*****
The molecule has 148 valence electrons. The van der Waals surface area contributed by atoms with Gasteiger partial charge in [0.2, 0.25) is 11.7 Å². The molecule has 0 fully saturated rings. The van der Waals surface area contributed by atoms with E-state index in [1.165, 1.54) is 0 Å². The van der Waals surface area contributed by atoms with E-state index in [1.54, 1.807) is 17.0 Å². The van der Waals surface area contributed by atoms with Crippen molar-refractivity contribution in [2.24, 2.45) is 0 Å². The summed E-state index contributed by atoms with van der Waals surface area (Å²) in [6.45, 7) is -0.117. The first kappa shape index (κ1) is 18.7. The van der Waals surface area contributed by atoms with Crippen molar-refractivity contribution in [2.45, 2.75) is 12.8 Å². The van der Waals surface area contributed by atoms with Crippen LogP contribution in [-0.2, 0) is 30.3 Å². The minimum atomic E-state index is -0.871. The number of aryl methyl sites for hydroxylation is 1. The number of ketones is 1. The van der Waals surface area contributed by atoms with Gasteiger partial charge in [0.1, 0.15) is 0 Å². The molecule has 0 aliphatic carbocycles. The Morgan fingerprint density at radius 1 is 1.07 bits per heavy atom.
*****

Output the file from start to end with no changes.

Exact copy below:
The molecule has 148 valence electrons. The van der Waals surface area contributed by atoms with Gasteiger partial charge in [0.2, 0.25) is 11.7 Å². The molecule has 0 fully saturated rings. The van der Waals surface area contributed by atoms with E-state index in [1.165, 1.54) is 0 Å². The van der Waals surface area contributed by atoms with E-state index in [1.54, 1.807) is 17.0 Å². The van der Waals surface area contributed by atoms with Crippen molar-refractivity contribution in [2.24, 2.45) is 0 Å². The summed E-state index contributed by atoms with van der Waals surface area (Å²) in [6.45, 7) is -0.117. The first kappa shape index (κ1) is 18.7. The van der Waals surface area contributed by atoms with Crippen molar-refractivity contribution in [2.45, 2.75) is 12.8 Å². The van der Waals surface area contributed by atoms with Crippen LogP contribution in [-0.2, 0) is 30.3 Å². The minimum atomic E-state index is -0.871. The number of aryl methyl sites for hydroxylation is 1. The number of ketones is 1. The van der Waals surface area contributed by atoms with Gasteiger partial charge in [0.1, 0.15) is 0 Å². The molecule has 0 aliphatic carbocycles. The Morgan fingerprint density at radius 1 is 1.07 bits per heavy atom.